Cutting Through Tire-Tariff Flubber? Think American Rubber

September 14, 2009

You’ve probably already heard about how the U.S. will impose a controversial new 35-percent tariff on car and light-truck tires imported from China. Before they changed the topic to more important topics—like Kanye West—the talking heads on cable news sparred over whether the move will be good or bad for the economy in the end, and as they did we thought we’d bring you some straightforward information on how to make sure you’re buying American the next time you’re in the market for rubber.

Aside from looking for the simple “Made In” information on the sidewall, which most tires we looked at had, the best advice is to look at the first two digits that follow DOT on the sidewall; it has to be there by law and it corresponds to a company and the plant where the tires were made. The International Brotherhood of Boilermakers has put together a list of union-made U.S. tires and their corresponding codes.

Now if you’ve somehow missed the news in recent days, it’s worth pointing out that the tariff matter was heavily influenced by the United Steelworkers Union, an organization that represents a large portion of U.S. tire workers. The unions insist say that more U.S. tire-related jobs are in danger, and a number of U.S. companies have experienced decreased profitability due to a tire import surge from China; WTO rules (China entered in 2001) allow for action in such a situation.

The action provides a 35-percent tariff the first year, beginning September 26; 30 percent the second year; and 25 the third. That’s on top of the four-percent tariff that the U.S. already imposes. Then the statute expires completely at the end of 2013.

Chinese tire imports have trended steeply upward so far in 2009, and in 2008 China exported nearly 46 million tires (valued at $1.7 billion) from China. According to the Washington Post, Chinese tires made up 17 percent of the U.S. market in 2008, up from five percent in 2004.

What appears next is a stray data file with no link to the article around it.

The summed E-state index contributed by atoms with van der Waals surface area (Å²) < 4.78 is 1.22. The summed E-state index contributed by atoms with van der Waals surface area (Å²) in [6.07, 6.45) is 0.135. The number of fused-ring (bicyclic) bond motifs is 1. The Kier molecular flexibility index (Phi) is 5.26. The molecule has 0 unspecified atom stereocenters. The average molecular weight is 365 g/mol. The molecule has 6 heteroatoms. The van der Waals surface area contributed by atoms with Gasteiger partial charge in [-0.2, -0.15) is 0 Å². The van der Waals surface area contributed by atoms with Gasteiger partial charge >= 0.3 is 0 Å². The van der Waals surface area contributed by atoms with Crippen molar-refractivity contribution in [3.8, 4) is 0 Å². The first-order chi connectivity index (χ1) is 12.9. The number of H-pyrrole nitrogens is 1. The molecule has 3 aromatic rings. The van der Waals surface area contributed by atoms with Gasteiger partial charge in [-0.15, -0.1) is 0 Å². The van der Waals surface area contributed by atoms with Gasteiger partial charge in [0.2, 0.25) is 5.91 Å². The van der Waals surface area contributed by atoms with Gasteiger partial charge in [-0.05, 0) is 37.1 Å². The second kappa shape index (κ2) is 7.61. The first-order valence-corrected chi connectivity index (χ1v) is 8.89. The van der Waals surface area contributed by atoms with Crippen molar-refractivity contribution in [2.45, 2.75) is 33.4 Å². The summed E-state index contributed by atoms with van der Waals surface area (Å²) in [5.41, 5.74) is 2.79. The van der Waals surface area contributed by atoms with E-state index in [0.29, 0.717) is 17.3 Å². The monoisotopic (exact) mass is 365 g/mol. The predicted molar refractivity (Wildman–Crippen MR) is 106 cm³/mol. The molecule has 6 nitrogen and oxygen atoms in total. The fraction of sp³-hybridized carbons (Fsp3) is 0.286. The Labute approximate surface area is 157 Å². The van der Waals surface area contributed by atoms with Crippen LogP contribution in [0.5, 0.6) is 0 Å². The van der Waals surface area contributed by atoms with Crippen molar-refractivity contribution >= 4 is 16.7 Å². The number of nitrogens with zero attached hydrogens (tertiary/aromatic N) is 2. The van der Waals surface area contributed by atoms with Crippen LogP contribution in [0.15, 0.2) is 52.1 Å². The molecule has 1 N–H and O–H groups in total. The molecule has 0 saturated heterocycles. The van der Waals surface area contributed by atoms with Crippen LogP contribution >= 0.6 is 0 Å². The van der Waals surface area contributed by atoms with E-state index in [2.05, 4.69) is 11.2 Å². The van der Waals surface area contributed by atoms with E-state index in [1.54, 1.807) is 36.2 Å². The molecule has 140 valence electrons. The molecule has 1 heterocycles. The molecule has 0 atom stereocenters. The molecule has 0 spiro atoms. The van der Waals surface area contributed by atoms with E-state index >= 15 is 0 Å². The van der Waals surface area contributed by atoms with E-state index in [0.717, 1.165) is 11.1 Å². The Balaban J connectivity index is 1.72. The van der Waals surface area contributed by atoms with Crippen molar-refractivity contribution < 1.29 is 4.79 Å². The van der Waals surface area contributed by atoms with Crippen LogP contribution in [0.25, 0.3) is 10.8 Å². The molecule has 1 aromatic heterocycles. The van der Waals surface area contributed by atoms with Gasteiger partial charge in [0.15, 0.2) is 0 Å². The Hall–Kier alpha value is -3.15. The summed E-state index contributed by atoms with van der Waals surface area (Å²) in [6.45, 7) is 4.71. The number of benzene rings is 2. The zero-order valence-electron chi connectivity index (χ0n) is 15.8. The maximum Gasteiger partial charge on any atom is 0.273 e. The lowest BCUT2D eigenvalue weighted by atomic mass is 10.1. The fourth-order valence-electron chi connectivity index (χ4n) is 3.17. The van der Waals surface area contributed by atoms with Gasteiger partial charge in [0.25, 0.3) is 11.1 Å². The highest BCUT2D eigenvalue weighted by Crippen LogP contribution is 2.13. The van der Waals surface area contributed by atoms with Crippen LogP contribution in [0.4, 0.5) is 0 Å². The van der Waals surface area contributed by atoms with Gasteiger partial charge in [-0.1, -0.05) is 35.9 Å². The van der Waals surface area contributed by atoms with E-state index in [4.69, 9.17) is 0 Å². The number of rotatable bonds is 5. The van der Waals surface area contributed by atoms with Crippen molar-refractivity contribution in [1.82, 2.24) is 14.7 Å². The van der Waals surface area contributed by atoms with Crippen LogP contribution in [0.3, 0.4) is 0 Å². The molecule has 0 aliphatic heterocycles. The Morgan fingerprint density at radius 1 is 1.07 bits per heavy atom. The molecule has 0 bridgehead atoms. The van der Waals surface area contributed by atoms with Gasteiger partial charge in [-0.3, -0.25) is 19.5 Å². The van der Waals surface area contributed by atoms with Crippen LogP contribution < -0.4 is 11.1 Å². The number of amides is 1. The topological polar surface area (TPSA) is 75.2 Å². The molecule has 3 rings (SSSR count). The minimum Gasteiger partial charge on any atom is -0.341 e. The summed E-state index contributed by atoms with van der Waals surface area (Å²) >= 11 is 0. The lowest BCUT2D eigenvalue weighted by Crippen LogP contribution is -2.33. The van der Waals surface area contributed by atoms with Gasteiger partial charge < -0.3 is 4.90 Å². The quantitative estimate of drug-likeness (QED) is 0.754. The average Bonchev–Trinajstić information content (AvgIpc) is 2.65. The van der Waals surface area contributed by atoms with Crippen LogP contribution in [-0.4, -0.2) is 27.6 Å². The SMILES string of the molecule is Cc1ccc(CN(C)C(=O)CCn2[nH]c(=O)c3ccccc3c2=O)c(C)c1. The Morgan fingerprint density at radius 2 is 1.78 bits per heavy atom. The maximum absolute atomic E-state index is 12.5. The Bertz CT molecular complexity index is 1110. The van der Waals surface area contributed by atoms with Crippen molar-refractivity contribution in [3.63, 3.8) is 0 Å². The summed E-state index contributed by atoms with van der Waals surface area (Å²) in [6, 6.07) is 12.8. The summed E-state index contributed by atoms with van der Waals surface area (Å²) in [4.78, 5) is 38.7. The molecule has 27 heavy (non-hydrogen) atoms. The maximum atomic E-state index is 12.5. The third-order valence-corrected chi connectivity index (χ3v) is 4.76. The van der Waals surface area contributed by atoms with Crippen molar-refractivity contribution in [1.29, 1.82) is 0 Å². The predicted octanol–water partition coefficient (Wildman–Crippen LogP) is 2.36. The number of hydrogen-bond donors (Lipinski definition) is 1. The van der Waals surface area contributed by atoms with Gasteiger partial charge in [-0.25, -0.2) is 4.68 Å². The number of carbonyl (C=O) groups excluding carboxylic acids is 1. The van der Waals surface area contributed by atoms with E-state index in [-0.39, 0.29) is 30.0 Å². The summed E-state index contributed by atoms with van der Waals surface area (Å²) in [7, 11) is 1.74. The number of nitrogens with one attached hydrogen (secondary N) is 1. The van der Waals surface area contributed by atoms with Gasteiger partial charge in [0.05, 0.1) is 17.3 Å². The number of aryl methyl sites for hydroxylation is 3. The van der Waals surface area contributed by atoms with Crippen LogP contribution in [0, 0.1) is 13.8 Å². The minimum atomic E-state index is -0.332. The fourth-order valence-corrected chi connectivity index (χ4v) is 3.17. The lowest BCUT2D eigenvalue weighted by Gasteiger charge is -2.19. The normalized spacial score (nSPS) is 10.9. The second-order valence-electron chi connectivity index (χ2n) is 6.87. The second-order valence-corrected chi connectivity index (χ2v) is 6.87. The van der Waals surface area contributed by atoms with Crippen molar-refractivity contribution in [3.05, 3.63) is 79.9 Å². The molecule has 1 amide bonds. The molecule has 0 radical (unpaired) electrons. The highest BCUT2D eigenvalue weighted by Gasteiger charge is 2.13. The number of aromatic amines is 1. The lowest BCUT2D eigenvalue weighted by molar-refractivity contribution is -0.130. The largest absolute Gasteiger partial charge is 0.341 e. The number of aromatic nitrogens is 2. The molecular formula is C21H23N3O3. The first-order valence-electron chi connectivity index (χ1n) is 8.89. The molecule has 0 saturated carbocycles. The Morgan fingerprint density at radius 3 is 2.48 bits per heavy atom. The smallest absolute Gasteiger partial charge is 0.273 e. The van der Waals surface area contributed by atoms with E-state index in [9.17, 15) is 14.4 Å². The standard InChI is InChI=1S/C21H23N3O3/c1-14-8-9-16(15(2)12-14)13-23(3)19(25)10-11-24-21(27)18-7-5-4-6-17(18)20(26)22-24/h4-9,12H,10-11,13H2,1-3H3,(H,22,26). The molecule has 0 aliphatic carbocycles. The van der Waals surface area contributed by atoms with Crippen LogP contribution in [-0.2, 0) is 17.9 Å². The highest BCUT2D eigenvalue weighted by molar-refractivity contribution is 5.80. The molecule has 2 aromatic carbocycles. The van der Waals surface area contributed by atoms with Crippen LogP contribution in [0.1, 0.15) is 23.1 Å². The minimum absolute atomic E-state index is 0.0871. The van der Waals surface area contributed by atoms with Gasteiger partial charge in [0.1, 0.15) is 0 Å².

American flag

American flag

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China of course has called it protectionism and is looking at counter actions, possibly in the auto sector.

The unions, along with other organizations, argued that something needed to be done. From 2004 through the end of 2008, tire imports from China increased by nearly 300 percent (in terms of value) while domestic production of tires decreased by over 25 percent and about 4,400 jobs were lost in the domestic tire industry; additional shutdowns are expected to add another 2,400 losses in 2009. The domestic industry now has less than 50 percent of the U.S. tire market.

Opponents say that the decline of tire manufacturing in the U.S. is inevitable, and that the inevitable result of this tariff would be a rise in retail prices—especially at the budget end of the market. Although couldn’t find specific projections on how the tariff would affect the U.S. market, experts have told other news sources that tires could cost up to 30 percent more for the tire companies. It’s not at all clear how much of that increase would get passed along to the retail tire buyer.

"The tire manufacturers made the decision years ago to shift production of these lower-cost tires out of the U.S.,” stated Roy Littlefield, president of the Tire Industry Association (TIA), an organization that represents the tire industry, including manufacturing companies, tire service companies, retreaders, and resellers. “All this action will do is force the tire manufacturers to shift production of these lower-cost tires to other countries, such as Brazil and India.” According to the TIA, the jobs aren’t coming back.

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